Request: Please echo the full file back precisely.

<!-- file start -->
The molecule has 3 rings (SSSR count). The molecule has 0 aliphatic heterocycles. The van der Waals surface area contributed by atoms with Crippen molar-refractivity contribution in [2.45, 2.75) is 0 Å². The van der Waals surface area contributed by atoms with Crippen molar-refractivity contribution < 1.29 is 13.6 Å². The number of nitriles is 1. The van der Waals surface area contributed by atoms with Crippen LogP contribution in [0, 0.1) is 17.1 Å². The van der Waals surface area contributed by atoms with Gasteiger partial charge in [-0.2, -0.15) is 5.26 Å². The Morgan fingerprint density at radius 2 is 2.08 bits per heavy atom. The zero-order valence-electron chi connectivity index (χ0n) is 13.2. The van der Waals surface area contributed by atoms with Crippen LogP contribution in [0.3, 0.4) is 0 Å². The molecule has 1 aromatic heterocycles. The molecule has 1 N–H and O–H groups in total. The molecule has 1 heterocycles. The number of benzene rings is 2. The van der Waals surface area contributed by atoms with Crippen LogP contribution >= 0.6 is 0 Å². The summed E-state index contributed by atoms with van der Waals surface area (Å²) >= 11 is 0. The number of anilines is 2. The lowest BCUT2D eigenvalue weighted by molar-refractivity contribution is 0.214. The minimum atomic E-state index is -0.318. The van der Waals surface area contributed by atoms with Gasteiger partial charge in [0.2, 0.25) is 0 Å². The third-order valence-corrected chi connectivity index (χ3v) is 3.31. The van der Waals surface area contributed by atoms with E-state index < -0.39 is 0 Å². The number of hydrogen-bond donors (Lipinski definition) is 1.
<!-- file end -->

The molecule has 3 rings (SSSR count). The molecule has 0 aliphatic heterocycles. The van der Waals surface area contributed by atoms with Crippen molar-refractivity contribution in [2.45, 2.75) is 0 Å². The van der Waals surface area contributed by atoms with Crippen molar-refractivity contribution < 1.29 is 13.6 Å². The number of nitriles is 1. The van der Waals surface area contributed by atoms with Crippen LogP contribution in [0, 0.1) is 17.1 Å². The van der Waals surface area contributed by atoms with Gasteiger partial charge in [-0.2, -0.15) is 5.26 Å². The Morgan fingerprint density at radius 2 is 2.08 bits per heavy atom. The zero-order valence-electron chi connectivity index (χ0n) is 13.2. The van der Waals surface area contributed by atoms with Crippen LogP contribution in [0.3, 0.4) is 0 Å². The molecule has 1 aromatic heterocycles. The molecule has 1 N–H and O–H groups in total. The molecule has 1 heterocycles. The number of benzene rings is 2. The van der Waals surface area contributed by atoms with Crippen LogP contribution >= 0.6 is 0 Å². The summed E-state index contributed by atoms with van der Waals surface area (Å²) >= 11 is 0. The number of anilines is 2. The lowest BCUT2D eigenvalue weighted by molar-refractivity contribution is 0.214. The minimum atomic E-state index is -0.318. The van der Waals surface area contributed by atoms with Gasteiger partial charge in [0.2, 0.25) is 0 Å². The third-order valence-corrected chi connectivity index (χ3v) is 3.31. The van der Waals surface area contributed by atoms with E-state index < -0.39 is 0 Å². The number of hydrogen-bond donors (Lipinski definition) is 1.